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What does lossless mean?

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Initial post: 2 Apr 2012 16:47:00 BDT
Last edited by the author on 2 Apr 2012 16:49:30 BDT
Mandryka says:
On another thread (about VBR and CBR) I read from A R Long:

" I don't use FLAC for ripping cds as it can be quite limiting. . . Classical music ripped from cds deserves the WAV 2770kbps 96khz 'rip' to bring out the full flavour and nuances. If you like Herbert Von Karajans 1966 version of Debussys 'La Mer' on D.G, rip the cd twice - once in FLAC then once in WAV lossless - and enjoy listening to it twice and I'll wager you'll never go back to FLAC. "

Is it true that FLAC doesn't sound as good as WAV? If I download a FLAC file from DG's Website, will it not sound the same as the CD?

Posted on 2 Apr 2012 16:59:04 BDT
D. Evans says:
It's a load of nonsense....

FLAC is like ZIP compression - when you replay the track, you get EXACTLY the same data as the original CD (and the same that you'd get from a WAV) - except it takes up less space.

When you compress a Word doc using ZIP, you don't lose anything do you? And neither do you with FLAC.

And as for ripping at 96Khz etc - why? When the source isn't at that quality, what will it "add"? Nothing.

In reply to an earlier post on 2 Apr 2012 17:01:27 BDT
Arne Sande says:
The L in FLAC actually means lossless, that is kind of the point, you do not lose ANYTHING in a lossless codec.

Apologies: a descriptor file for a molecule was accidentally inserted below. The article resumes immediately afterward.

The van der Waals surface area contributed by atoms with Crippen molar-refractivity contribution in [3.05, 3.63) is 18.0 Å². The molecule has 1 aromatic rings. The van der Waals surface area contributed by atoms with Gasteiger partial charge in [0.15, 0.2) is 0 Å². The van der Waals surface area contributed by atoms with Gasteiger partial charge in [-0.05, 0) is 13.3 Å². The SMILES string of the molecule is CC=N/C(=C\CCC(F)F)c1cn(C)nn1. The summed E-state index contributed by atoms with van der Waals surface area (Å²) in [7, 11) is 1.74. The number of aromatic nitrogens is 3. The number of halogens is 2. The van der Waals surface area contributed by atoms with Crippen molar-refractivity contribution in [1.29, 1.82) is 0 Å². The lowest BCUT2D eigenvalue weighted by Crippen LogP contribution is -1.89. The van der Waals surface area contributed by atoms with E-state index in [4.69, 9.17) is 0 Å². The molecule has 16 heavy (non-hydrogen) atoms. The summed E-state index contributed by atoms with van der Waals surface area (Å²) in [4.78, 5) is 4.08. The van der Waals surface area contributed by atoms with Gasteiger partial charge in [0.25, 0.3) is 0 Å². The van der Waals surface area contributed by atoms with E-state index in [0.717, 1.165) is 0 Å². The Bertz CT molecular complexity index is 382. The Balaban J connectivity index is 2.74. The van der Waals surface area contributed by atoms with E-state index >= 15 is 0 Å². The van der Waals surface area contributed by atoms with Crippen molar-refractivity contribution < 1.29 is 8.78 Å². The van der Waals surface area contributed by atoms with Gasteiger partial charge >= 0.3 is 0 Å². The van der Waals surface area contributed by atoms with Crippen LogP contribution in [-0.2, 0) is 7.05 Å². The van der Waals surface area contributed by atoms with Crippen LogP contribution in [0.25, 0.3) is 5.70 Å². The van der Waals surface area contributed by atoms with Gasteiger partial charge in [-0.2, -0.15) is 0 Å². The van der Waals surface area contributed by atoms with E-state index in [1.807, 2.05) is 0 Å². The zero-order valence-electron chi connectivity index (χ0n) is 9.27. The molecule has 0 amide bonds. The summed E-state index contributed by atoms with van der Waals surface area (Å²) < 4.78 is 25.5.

Posted on 3 Apr 2012 17:17:45 BDT
If you rip a CD encoding into FLAC you can only get the data that was on the disc. There is no secret layer hiding a 24 bit/96khz or 192khz master which will be unlocked by ripping twice. I will go along with what Smitty said on the other thread that ripping twice might reduce errors but I guess it depends on how good your ripping hardware and software is. If you want fewer errors then you need to start off with a SHM/blu-spec disc and not the standard cr*p that music industry moguls think it fit to serve us.

Contrary to what has been asserted FLAC can offer superior sound to .Wav files. linnrecords is highly regarded by audiophiles and their top products are Studio Master FLAC or WMA files (the latter is limited to 96khz max). See:

Again it depends on the original recording. I personally have not noticed a great deal of difference between a .flac and .wav file ripped from the early CD releases, i.e. analogue to digital transfers. And if you have a bad remastered release, then it will sound bad in whatever format. However, a modern release that is produced for and available as a FLAC download (at CD quality) will to my ears sound better than the CD version ripped to .wav especially when played on modern medium to hi-end equipment. Music produced in FLAC gives the impression of a wider sound stage.

PS. Some people seeing that a track can be encoded to FLAC in various file sizes talk about differing sound quality. FLAC isn't like mp3 you don't loose anything with a smaller file size, it is still lossless. All it means is the playback software has to work harder with the more compressed file. Well thats the way I understand it.

In reply to an earlier post on 9 Apr 2012 14:23:35 BDT
Trevsuki says:
"Contrary to what has been asserted FLAC can offer superior sound to .Wav files."

Erm, no. FLAC is just the compression of raw PCM data in this case - which is what wave is, and what CDs use. You can't beat raw data in audio, video, or anything so it's utterly impossible for FLAC to surpass it - it can only be as good as the source. If the source isn't pcm data, then you're basically arguing that something superior to pcm is better than pcm... kind of pointless don't you think?

The only reason Linn use FLAC is because of the size of raw data - no one wants to download a raw 24/192 file when it can be just as good in FLAC for 1/10th the size.
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Discussion in:  mp3 discussion forum
Participants:  5
Total posts:  5
Initial post:  2 Apr 2012
Latest post:  9 Apr 2012

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